Sunday, May 20, 2012

You Git. No, I'm Not Insulting You!

Coming from having used SVN for many years, I had to do some reading to figure out what this Git this was all about. Yes, there are many other "Git How-To's" out there, but I thought I'd share the notes that I took. Be forewarned, this only covers the basics and doesn't touch upon the important topics of branching and merging.

The Basics

For details on what Git is and all of the nitty gritty details, I would recommend you check out this page, along with the complete git reference. However, the first thing that you will likely need to do is intall it. More complete instructions can be found here, but here are links to the OS X and Windows installers.
After you’ve installed git, you probably want to check to see that your details are correct, so that when you are working with a team that your name and email are correct. To check what your name and email are set to currently, do (most likely these are not set, so they will return nothing):
local$ git config --get
local$ git config --get
If you want/need to make changes, do:
local$ git config --global ‘Your Name’
local$ git config --global you@somedomain.

Create a New Local Git Repository

Let’s say you just want to put the files on your machine in git to do some version control and don’t need/want to use an external server. For that, simply go to the directory that you want to put under version control and do:
local$ mkdir MyFirstGit
local$ cd MyFirstGit
local$ git init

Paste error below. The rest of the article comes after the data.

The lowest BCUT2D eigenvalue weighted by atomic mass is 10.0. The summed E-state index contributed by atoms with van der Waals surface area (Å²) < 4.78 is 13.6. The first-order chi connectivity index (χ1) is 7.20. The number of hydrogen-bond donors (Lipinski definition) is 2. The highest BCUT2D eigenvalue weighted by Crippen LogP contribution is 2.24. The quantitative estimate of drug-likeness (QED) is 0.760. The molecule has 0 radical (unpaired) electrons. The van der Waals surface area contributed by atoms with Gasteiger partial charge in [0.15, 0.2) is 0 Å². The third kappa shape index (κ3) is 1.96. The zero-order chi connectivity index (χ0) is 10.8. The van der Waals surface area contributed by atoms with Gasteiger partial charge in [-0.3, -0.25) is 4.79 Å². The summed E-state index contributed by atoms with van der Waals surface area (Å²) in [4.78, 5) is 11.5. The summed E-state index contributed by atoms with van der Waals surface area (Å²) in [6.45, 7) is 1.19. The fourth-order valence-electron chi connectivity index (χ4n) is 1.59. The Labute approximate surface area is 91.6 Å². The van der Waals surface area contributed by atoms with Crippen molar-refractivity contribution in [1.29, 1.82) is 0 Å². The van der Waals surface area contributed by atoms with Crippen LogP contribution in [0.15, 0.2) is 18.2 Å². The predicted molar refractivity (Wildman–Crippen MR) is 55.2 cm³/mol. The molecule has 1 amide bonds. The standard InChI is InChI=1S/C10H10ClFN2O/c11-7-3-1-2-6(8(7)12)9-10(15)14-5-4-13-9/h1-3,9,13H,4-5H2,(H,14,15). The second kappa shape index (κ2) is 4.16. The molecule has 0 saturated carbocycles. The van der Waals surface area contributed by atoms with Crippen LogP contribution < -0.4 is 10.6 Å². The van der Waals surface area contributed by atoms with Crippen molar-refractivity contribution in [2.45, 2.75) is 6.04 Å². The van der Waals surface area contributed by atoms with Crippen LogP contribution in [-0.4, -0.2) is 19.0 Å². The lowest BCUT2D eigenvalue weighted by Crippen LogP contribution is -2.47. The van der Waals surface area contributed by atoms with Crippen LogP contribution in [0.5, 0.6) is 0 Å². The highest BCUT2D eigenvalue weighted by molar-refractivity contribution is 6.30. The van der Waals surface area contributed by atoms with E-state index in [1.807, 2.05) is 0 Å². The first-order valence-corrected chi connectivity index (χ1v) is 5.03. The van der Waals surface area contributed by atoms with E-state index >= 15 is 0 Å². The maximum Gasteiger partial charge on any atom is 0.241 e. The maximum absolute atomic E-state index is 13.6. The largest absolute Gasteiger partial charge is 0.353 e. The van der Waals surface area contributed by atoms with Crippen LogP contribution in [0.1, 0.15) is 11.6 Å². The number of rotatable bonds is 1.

When you take a look at what's in your MyFirstGit directory, you'll see a new .git directory. This is where git stores all of the metadata. (Unlike svn that has a .svn directory in every subdirectory, there is only one .git directory in a git repository). So, fundamentally, git repositories are composed of two things:
  1. The data. I.e. the “working tree” of directories/files.
  2. A .git directory that contains all of the metadata
If you already have files in that directory to be included in the repository, you’ll want to add them
local$ git add .
Assuming you had some files there to begin with, you’ll want to make an initial commit to save your starting point.
local$ git commit -m “Initial import”
Note, if you don’t want to do “git add [filename]” each time you add new files, you can combine the git add and git commit steps by doing (i.e. adding that -a flag):
local$ git commit -am "My message"
Now, in many cases you may want to use a separate git server to keep track of all your projects. Note, since git is a distributed version control system, you technically don't need a git server, you can just push/pull all of the data to/from your collaborators' computer(s) directly. However, it is often easier to have a central place for the repositories so that the URL stays the same. If you want to set up a get repository server, read on.

Create a New Remote Git Repository

To set up a new git repository (i.e. it's a new project your starting and don't already have a git repository on your local machine) on a server you'll want to do the following (note, if you have an existing git repository you want to put on a server, see the next section):
local$ mkdir myProject.git
local$ cd myProject.git
local$ git init --bare
local$ scp -r myProject.git [user]@[remote]:~/path/to/repositories